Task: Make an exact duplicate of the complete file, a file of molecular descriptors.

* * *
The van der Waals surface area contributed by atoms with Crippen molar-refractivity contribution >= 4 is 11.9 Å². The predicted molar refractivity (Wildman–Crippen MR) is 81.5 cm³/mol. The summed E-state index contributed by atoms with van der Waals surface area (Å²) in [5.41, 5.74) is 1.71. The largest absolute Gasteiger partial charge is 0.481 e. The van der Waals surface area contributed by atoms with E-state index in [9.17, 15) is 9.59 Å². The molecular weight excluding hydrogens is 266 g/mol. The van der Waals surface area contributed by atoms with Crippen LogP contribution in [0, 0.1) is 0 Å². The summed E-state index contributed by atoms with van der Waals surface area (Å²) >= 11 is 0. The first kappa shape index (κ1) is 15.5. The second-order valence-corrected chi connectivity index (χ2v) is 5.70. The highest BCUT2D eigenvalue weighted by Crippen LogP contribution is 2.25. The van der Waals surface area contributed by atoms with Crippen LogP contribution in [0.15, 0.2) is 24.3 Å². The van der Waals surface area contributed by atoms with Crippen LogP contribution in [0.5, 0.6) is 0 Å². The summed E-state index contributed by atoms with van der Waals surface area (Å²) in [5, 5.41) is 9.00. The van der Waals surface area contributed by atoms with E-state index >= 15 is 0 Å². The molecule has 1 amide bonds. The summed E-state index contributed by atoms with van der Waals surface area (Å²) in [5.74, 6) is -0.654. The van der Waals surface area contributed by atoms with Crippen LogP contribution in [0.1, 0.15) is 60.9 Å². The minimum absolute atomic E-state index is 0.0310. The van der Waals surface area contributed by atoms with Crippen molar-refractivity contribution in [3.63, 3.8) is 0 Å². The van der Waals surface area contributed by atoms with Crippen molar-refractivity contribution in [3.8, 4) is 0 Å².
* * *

The van der Waals surface area contributed by atoms with Crippen molar-refractivity contribution >= 4 is 11.9 Å². The predicted molar refractivity (Wildman–Crippen MR) is 81.5 cm³/mol. The summed E-state index contributed by atoms with van der Waals surface area (Å²) in [5.41, 5.74) is 1.71. The largest absolute Gasteiger partial charge is 0.481 e. The van der Waals surface area contributed by atoms with E-state index in [9.17, 15) is 9.59 Å². The molecular weight excluding hydrogens is 266 g/mol. The van der Waals surface area contributed by atoms with Crippen LogP contribution in [0, 0.1) is 0 Å². The summed E-state index contributed by atoms with van der Waals surface area (Å²) >= 11 is 0. The first kappa shape index (κ1) is 15.5. The second-order valence-corrected chi connectivity index (χ2v) is 5.70. The highest BCUT2D eigenvalue weighted by Crippen LogP contribution is 2.25. The van der Waals surface area contributed by atoms with Crippen LogP contribution in [0.15, 0.2) is 24.3 Å². The van der Waals surface area contributed by atoms with Crippen LogP contribution in [0.5, 0.6) is 0 Å². The summed E-state index contributed by atoms with van der Waals surface area (Å²) in [5, 5.41) is 9.00. The van der Waals surface area contributed by atoms with E-state index >= 15 is 0 Å². The molecule has 1 amide bonds. The summed E-state index contributed by atoms with van der Waals surface area (Å²) in [5.74, 6) is -0.654. The van der Waals surface area contributed by atoms with Crippen LogP contribution in [0.1, 0.15) is 60.9 Å². The minimum absolute atomic E-state index is 0.0310. The van der Waals surface area contributed by atoms with Crippen molar-refractivity contribution in [3.63, 3.8) is 0 Å². The van der Waals surface area contributed by atoms with Crippen molar-refractivity contribution in [3.8, 4) is 0 Å².